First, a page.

A NEW STUDY by the Rand Corporation makes the point that crime can be significantly reduced if the busiest criminals are given the longest prison sentences. Such offenders could be identified by matching them against seven variables: imprisonment for more than half the two years prior to arrest; a previous conviction for the same crime; a conviction before the age of 16; commitment to a juvenile facility; recent heroin or barbiturate use; drug use as a juvenile, and unemployment for more than half the preceding two years. A criminal is likely to be a high-rate offender if four of these seven characteristics apply to him. The Rand study suggests that if such persons were given long sentences and all other sentences were reduced, crime would be reduced dramatically while the overall prison population would decline.

It was exactly this kind of chronic offender that the D.C. Council hoped to intercept when it enacted amendments to the pretrial detention law in July. The new law focuses on three problems. In the first category are persons who are charged with a violent crime while they are free awaiting trial on another similar offense. Now the prosecutors can ask that they be held for three days while a decision is made on whether to consolidate cases or amend the earlier recommendation for release pending trial. Since the new law went into effect in July, this delay has been granted in 54 cases, and 50 of these defendants are now in custody.

The law was also changed on parolees and probationers who are charged with new crimes. These people were held for five days so that the Parole Board could consider revoking parole or the judge in the initial case could revoke probation. Unfortunately, many new arrests were made on weekends, and in those circumstances five days was not enough time for notification and reconsideration. The new law allows detention for five working days in order to provide enough time in every case. Of such offenders arrested since last July, 21 probationers and 46 parolees are now in custody.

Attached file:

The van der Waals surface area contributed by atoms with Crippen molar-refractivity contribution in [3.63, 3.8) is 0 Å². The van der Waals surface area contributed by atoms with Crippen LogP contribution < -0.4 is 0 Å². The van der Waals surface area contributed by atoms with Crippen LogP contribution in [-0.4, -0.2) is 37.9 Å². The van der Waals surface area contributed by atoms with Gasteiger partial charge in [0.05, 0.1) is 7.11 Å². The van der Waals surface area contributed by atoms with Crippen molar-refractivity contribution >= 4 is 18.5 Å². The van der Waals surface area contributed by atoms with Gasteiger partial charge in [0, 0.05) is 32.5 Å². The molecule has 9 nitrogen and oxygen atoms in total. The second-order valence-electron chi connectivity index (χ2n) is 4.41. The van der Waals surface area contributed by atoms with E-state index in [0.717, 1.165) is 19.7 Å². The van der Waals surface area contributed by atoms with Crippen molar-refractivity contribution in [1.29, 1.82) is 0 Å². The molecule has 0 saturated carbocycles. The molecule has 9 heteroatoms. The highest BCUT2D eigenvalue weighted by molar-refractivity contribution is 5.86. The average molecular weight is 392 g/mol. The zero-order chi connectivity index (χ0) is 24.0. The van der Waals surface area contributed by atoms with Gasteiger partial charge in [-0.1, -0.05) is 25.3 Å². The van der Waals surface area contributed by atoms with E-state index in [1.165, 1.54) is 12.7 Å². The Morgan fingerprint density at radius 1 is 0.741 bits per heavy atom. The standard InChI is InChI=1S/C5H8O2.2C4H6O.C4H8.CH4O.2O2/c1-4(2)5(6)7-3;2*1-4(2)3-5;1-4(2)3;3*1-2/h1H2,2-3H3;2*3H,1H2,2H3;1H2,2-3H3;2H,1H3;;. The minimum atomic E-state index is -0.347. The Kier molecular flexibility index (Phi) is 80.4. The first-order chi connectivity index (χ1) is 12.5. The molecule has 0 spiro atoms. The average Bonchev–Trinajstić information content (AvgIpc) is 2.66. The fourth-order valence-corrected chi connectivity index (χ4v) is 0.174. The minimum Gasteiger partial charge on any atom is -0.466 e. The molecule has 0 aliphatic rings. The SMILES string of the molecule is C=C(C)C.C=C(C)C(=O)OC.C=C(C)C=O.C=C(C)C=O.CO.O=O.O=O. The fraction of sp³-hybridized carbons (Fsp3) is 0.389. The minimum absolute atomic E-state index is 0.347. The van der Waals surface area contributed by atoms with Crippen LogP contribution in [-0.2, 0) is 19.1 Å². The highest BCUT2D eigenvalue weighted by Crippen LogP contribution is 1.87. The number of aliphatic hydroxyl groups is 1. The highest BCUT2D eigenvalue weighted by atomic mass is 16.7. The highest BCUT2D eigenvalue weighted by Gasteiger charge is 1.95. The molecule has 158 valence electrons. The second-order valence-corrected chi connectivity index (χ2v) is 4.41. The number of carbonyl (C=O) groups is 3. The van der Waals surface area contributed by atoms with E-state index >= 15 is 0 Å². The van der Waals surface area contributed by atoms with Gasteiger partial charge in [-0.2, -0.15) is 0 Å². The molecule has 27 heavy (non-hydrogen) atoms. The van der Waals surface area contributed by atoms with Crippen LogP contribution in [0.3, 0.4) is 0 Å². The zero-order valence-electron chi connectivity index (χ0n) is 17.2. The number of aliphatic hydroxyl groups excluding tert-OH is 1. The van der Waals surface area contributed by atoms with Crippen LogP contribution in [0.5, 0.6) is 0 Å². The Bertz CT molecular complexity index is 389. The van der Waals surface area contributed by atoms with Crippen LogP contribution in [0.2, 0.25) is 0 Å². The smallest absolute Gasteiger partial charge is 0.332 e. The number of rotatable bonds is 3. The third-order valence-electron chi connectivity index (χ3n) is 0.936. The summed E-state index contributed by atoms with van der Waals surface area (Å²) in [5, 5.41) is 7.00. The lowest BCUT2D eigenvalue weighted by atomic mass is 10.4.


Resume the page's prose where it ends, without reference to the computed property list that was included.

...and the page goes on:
The most controversial part of the new law allows judges to detain persons accused of first-degree murder. These defendants are not always chronic offenders, but if there is doubt that they will appear for trial or fear that they would pose a danger to the community they can be held in custody indefinitely until they are brought to trial. This provision is still being tested in the courts, but last week a three- judge panel of the D.C. Court of Appeals voted to uphold it. Since July, 22 persons have been arrested and charged with first-degree murder; 19 are in custody awaiting trial.

Some of these people, especially those on parole or probation, might have been held under the old law. Indeed, an additional l7 offenders who do not fall into the categories enumerated above were held during this time period under the provisions of the old pretrial detention law requiring a hearing and an expedited trial. But the bottom line is that using the old and the new laws during the last three months, a total of 153 chronic offenders and persons charged with first-degree murder have been held in custody until trial.

U.S. Attorney Stanley S. Harris has said, "The community is fed up with violent crime, fed up with what it perceives to be the recurring situation of someone's being arrested for a violent crime and being back on the street the next morning." These new figures indicate that steps have been taken to change that despairing perception.